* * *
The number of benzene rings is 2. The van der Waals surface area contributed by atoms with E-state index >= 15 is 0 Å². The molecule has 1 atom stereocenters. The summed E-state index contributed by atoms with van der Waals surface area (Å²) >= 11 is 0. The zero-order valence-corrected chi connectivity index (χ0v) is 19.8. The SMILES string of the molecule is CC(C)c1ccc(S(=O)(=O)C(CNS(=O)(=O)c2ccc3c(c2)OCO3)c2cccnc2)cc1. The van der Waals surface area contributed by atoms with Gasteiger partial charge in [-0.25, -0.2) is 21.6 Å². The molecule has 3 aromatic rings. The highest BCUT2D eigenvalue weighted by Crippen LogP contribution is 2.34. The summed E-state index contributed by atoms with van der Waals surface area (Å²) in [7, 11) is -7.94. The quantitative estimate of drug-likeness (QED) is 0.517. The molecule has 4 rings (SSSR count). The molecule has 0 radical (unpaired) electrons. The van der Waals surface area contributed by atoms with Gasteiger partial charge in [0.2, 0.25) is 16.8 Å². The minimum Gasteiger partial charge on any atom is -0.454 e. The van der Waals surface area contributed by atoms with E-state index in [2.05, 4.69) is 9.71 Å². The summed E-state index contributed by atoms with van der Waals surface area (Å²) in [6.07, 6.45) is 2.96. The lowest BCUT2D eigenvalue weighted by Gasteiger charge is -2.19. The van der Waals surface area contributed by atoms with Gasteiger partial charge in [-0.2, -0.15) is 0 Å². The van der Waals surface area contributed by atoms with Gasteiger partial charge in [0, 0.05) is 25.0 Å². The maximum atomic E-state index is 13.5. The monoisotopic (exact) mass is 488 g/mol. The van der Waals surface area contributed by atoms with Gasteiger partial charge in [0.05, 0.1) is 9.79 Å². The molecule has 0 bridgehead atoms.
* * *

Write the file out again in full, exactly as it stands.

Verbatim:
The number of benzene rings is 2. The van der Waals surface area contributed by atoms with E-state index >= 15 is 0 Å². The molecule has 1 atom stereocenters. The summed E-state index contributed by atoms with van der Waals surface area (Å²) >= 11 is 0. The zero-order valence-corrected chi connectivity index (χ0v) is 19.8. The SMILES string of the molecule is CC(C)c1ccc(S(=O)(=O)C(CNS(=O)(=O)c2ccc3c(c2)OCO3)c2cccnc2)cc1. The van der Waals surface area contributed by atoms with Gasteiger partial charge in [-0.25, -0.2) is 21.6 Å². The molecule has 3 aromatic rings. The highest BCUT2D eigenvalue weighted by Crippen LogP contribution is 2.34. The summed E-state index contributed by atoms with van der Waals surface area (Å²) in [7, 11) is -7.94. The quantitative estimate of drug-likeness (QED) is 0.517. The molecule has 4 rings (SSSR count). The molecule has 0 radical (unpaired) electrons. The van der Waals surface area contributed by atoms with Gasteiger partial charge in [0.2, 0.25) is 16.8 Å². The minimum Gasteiger partial charge on any atom is -0.454 e. The van der Waals surface area contributed by atoms with E-state index in [2.05, 4.69) is 9.71 Å². The summed E-state index contributed by atoms with van der Waals surface area (Å²) in [6.07, 6.45) is 2.96. The lowest BCUT2D eigenvalue weighted by Gasteiger charge is -2.19. The van der Waals surface area contributed by atoms with Gasteiger partial charge in [-0.2, -0.15) is 0 Å². The van der Waals surface area contributed by atoms with Gasteiger partial charge in [0, 0.05) is 25.0 Å². The maximum atomic E-state index is 13.5. The monoisotopic (exact) mass is 488 g/mol. The van der Waals surface area contributed by atoms with Gasteiger partial charge in [0.05, 0.1) is 9.79 Å². The molecule has 0 bridgehead atoms.